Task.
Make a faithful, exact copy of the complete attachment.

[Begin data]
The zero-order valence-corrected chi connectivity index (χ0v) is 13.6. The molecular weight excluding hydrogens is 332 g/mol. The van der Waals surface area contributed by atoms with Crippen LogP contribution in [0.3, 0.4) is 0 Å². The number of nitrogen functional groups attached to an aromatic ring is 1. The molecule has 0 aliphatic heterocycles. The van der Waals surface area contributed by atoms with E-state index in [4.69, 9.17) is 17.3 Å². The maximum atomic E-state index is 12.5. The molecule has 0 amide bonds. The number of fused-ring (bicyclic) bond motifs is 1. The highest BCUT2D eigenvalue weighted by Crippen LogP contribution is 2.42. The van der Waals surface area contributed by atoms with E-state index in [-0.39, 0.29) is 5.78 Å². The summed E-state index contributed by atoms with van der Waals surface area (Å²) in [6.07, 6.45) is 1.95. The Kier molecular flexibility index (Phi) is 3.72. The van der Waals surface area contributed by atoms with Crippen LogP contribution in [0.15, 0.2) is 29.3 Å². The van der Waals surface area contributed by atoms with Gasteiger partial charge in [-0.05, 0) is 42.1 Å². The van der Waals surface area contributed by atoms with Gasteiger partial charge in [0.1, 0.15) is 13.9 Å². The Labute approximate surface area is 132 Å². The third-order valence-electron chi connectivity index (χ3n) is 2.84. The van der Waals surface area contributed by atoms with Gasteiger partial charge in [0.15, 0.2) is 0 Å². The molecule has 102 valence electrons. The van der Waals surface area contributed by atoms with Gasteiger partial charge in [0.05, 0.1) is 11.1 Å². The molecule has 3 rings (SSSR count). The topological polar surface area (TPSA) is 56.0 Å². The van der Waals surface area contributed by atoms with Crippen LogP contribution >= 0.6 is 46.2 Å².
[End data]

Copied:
The zero-order valence-corrected chi connectivity index (χ0v) is 13.6. The molecular weight excluding hydrogens is 332 g/mol. The van der Waals surface area contributed by atoms with Crippen LogP contribution in [0.3, 0.4) is 0 Å². The number of nitrogen functional groups attached to an aromatic ring is 1. The molecule has 0 aliphatic heterocycles. The van der Waals surface area contributed by atoms with E-state index in [4.69, 9.17) is 17.3 Å². The maximum atomic E-state index is 12.5. The molecule has 0 amide bonds. The number of fused-ring (bicyclic) bond motifs is 1. The highest BCUT2D eigenvalue weighted by Crippen LogP contribution is 2.42. The van der Waals surface area contributed by atoms with E-state index in [-0.39, 0.29) is 5.78 Å². The summed E-state index contributed by atoms with van der Waals surface area (Å²) in [6.07, 6.45) is 1.95. The Kier molecular flexibility index (Phi) is 3.72. The van der Waals surface area contributed by atoms with Crippen LogP contribution in [0.15, 0.2) is 29.3 Å². The van der Waals surface area contributed by atoms with Gasteiger partial charge in [-0.05, 0) is 42.1 Å². The van der Waals surface area contributed by atoms with Gasteiger partial charge in [0.1, 0.15) is 13.9 Å². The Labute approximate surface area is 132 Å². The third-order valence-electron chi connectivity index (χ3n) is 2.84. The van der Waals surface area contributed by atoms with Gasteiger partial charge in [0.15, 0.2) is 0 Å². The molecule has 102 valence electrons. The van der Waals surface area contributed by atoms with Gasteiger partial charge in [0.05, 0.1) is 11.1 Å². The molecule has 3 rings (SSSR count). The topological polar surface area (TPSA) is 56.0 Å². The van der Waals surface area contributed by atoms with Crippen LogP contribution >= 0.6 is 46.2 Å².